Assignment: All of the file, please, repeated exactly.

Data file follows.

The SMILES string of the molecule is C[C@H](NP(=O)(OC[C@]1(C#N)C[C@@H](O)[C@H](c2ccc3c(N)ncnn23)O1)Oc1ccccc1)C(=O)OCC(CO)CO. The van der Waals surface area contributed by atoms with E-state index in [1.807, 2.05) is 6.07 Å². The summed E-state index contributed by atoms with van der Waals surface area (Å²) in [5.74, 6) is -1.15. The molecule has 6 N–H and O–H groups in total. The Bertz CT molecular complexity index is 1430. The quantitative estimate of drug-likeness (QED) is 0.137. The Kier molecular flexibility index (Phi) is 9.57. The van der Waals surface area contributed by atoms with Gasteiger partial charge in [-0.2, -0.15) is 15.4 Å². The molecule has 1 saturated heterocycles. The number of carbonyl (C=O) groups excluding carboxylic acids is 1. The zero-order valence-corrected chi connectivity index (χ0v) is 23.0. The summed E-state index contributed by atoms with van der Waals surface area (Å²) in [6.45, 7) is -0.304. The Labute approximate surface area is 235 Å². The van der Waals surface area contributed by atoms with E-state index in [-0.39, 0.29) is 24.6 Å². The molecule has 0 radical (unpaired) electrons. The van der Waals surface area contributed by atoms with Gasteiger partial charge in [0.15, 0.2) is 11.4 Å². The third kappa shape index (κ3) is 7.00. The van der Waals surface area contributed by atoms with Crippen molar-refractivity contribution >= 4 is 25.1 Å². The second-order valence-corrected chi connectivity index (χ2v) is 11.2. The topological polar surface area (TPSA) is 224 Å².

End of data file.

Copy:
The SMILES string of the molecule is C[C@H](NP(=O)(OC[C@]1(C#N)C[C@@H](O)[C@H](c2ccc3c(N)ncnn23)O1)Oc1ccccc1)C(=O)OCC(CO)CO. The van der Waals surface area contributed by atoms with E-state index in [1.807, 2.05) is 6.07 Å². The summed E-state index contributed by atoms with van der Waals surface area (Å²) in [5.74, 6) is -1.15. The molecule has 6 N–H and O–H groups in total. The Bertz CT molecular complexity index is 1430. The quantitative estimate of drug-likeness (QED) is 0.137. The Kier molecular flexibility index (Phi) is 9.57. The van der Waals surface area contributed by atoms with Gasteiger partial charge in [-0.2, -0.15) is 15.4 Å². The molecule has 1 saturated heterocycles. The number of carbonyl (C=O) groups excluding carboxylic acids is 1. The zero-order valence-corrected chi connectivity index (χ0v) is 23.0. The summed E-state index contributed by atoms with van der Waals surface area (Å²) in [6.45, 7) is -0.304. The Labute approximate surface area is 235 Å². The van der Waals surface area contributed by atoms with E-state index in [-0.39, 0.29) is 24.6 Å². The molecule has 0 radical (unpaired) electrons. The van der Waals surface area contributed by atoms with Gasteiger partial charge in [0.15, 0.2) is 11.4 Å². The third kappa shape index (κ3) is 7.00. The van der Waals surface area contributed by atoms with Crippen molar-refractivity contribution >= 4 is 25.1 Å². The second-order valence-corrected chi connectivity index (χ2v) is 11.2. The topological polar surface area (TPSA) is 224 Å².